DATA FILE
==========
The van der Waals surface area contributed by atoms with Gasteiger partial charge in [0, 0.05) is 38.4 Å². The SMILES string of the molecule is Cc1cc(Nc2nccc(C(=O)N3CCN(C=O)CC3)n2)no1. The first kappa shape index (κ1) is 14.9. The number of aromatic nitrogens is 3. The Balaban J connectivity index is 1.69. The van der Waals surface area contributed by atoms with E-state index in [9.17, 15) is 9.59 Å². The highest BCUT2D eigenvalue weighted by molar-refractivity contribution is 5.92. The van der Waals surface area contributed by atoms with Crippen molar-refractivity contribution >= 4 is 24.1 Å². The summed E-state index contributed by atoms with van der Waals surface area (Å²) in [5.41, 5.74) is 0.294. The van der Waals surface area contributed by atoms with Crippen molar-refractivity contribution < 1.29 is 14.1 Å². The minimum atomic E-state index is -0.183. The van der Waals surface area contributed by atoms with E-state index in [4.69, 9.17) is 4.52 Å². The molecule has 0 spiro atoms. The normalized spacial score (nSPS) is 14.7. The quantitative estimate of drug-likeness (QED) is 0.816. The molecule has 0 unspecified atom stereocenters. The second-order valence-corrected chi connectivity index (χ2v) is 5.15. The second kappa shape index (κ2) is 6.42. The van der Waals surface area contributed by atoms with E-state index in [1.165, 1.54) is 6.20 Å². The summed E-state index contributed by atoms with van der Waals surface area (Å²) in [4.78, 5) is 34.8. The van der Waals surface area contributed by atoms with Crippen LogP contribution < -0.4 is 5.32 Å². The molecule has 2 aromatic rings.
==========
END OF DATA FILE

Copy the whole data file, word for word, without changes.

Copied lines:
The van der Waals surface area contributed by atoms with Gasteiger partial charge in [0, 0.05) is 38.4 Å². The SMILES string of the molecule is Cc1cc(Nc2nccc(C(=O)N3CCN(C=O)CC3)n2)no1. The first kappa shape index (κ1) is 14.9. The number of aromatic nitrogens is 3. The Balaban J connectivity index is 1.69. The van der Waals surface area contributed by atoms with E-state index in [9.17, 15) is 9.59 Å². The highest BCUT2D eigenvalue weighted by molar-refractivity contribution is 5.92. The van der Waals surface area contributed by atoms with Crippen molar-refractivity contribution >= 4 is 24.1 Å². The summed E-state index contributed by atoms with van der Waals surface area (Å²) in [5.41, 5.74) is 0.294. The van der Waals surface area contributed by atoms with Crippen molar-refractivity contribution < 1.29 is 14.1 Å². The minimum atomic E-state index is -0.183. The van der Waals surface area contributed by atoms with E-state index in [4.69, 9.17) is 4.52 Å². The molecule has 0 spiro atoms. The normalized spacial score (nSPS) is 14.7. The quantitative estimate of drug-likeness (QED) is 0.816. The molecule has 0 unspecified atom stereocenters. The second-order valence-corrected chi connectivity index (χ2v) is 5.15. The second kappa shape index (κ2) is 6.42. The van der Waals surface area contributed by atoms with E-state index in [1.165, 1.54) is 6.20 Å². The summed E-state index contributed by atoms with van der Waals surface area (Å²) in [4.78, 5) is 34.8. The van der Waals surface area contributed by atoms with Crippen LogP contribution < -0.4 is 5.32 Å². The molecule has 2 aromatic rings.